Kurta Or Kurti
The Kurti or Kurta is an outfit that has stretched beyond the Indian borders, and has evolved down the ages to suit the ever-changing demands of the fashion forward world. A long top, generally of knee-length, paired with Salwar or Churidar and Dupatta is what comprises the Salwar-Kurti-Dupatta get-up.
Origin and History
Since its formation in ancient times, the kurta has been one of the traditional attires for men and women living in countries like India, Pakistan, Nepal, Bangladesh, and even Sri Lanka. Initially, this Indian outfit was a form of clothing worn only by men living in these countries, but later it became a regular attire for women, for which it has its own feminine term known as Kurti.
Looking back at the early 19th Century, the Kurta gained popularity as several scholars, artists and poets were famous for donning this piece of clothing. Contrary to the various styles and forms found today, this Indian Kurti back then was usually very simple with barely any elaborate designs. The most common fabric used to make it was Cotton, followed by Silk, which was only used to make Kurtas for special occasions, or for people with higher social standing and wealth.
In addition to that, the hippie movement during the 1960’s and 1970’s also gave this tunic dress immense popularity as people wore these loose and comfortable pieces as reflecting their laid back and carefree attitude.
The intriguing fact about the Kurti is that it was not limited to any particular state or region, unlike other dress forms that have a set identity; it was a common form of attire followed by people living in all kinds of areas.
Style and Varieties of Kurta
When one thinks of the Kurti, one thinks comfort. The high comfort factor is what makes the Kurti a form of clothing loved by all. The Kurti is a versatile piece of clothing that can be made in order to adapt to any season or occasion. During the harsh Indian summers, Cotton kurtis are in everyone’s ‘to get and wear’ list due to its effortless style and comfort level. In a similar way, Woolen kurtas are also worn during winters.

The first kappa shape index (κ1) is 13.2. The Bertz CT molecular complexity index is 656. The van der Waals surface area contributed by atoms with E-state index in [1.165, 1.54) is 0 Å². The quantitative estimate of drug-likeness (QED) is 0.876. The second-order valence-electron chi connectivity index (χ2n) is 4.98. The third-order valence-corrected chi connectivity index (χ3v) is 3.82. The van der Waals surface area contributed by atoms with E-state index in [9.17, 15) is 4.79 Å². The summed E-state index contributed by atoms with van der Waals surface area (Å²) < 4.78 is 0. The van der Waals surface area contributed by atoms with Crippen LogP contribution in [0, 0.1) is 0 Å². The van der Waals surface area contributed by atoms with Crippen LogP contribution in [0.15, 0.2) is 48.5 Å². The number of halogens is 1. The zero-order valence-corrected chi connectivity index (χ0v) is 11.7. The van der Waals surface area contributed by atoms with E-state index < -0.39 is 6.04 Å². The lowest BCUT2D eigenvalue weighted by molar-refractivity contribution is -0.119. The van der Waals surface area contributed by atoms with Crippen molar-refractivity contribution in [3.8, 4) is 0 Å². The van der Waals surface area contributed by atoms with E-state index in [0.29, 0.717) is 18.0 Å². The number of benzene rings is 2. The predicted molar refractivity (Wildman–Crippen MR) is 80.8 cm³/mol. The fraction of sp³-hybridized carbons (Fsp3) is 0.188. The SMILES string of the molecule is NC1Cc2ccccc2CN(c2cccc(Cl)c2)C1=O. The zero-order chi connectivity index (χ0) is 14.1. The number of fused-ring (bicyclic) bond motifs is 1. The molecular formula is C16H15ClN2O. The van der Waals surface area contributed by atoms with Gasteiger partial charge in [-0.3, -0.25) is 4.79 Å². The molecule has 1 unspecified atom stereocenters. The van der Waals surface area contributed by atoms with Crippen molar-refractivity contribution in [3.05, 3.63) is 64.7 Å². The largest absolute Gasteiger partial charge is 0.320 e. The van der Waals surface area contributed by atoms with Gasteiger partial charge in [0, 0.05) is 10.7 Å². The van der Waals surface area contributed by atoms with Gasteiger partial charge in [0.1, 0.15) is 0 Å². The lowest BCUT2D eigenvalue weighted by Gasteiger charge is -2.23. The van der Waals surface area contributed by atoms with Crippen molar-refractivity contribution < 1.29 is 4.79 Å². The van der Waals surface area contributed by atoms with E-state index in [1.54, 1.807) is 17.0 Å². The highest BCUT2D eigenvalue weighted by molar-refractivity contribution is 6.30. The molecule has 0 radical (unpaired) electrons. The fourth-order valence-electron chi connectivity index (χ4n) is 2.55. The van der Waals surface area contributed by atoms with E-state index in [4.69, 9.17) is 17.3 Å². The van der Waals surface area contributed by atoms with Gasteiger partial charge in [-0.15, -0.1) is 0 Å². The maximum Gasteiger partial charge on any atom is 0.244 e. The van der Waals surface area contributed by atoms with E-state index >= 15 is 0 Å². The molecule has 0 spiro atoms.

Women wear a Kurti with a fitted churidar or salwar for a traditional look or with jeans for an Indo-western look. Men usually wear a Kurta with Pajama for a classic look.
When we speak of designs, embellishments, and fabrics that go into the making of a kurta, there s no end to variety. They are available in all kinds of styles, ranging from short to long, from hand printed ones to extremely embellished ones. There is a kurta for every event. Whether one wants to go for a heavily embroidered kurta or a casual one with solid colors or prints, there is definitely a piece available for every person.
With immense creativity and advancement in techniques in the Indian fashion industry, the kurta has also seen different faces. These days, one can opt for kurtis with modern art designs that are different than the usual traditional ones. Initially, a kurti was only worn over an Indian trouser form called ‘Pajama’, but these days the younger generation often teams the kurta or kurti with jeans and leggings. Collars, stone work, zari work, and tie dye are some of the most common designs used for kurtas.
A Silk kurti with heavy embroidery is a wonderful pick for a wedding or for a party, in which one can showcase Indian ethnicity in a subtle, yet distinct way. On the other hand, Cotton or Khadi are perfect for office or day to day wear.
A kurti looks lovely if worn with Silver or chunky Gold jewelry. Long tear drop earrings or heavy Silver bracelets add the extra charm to a Kurta and make it look elegant and refined.
Kurta has become a popular form of clothing not only in India, but in countries all over the world like U.S., U.K., France, Italy and the Middle East. From the younger to the older generations, the kurta has made a prominent place for itself in everyone’s hearts for its comfort and style. It’s versatility with traditional as well as fusion looks has made it a true global fashion pick.
Interesting Facts and Comparisons
- Kurtis made for the Summer season commonly use Chikan embroidery
- Initially, Kurtas did not have a collar which is in contrast to today’s style and innovation
- Several Indian politicians since historic times have worn plain white kurtis which has been their traditional style statement
- Buttons used while making a kurta are mostly wooden or plastic
- In Persian, the kurta means a ‘collarless shirt’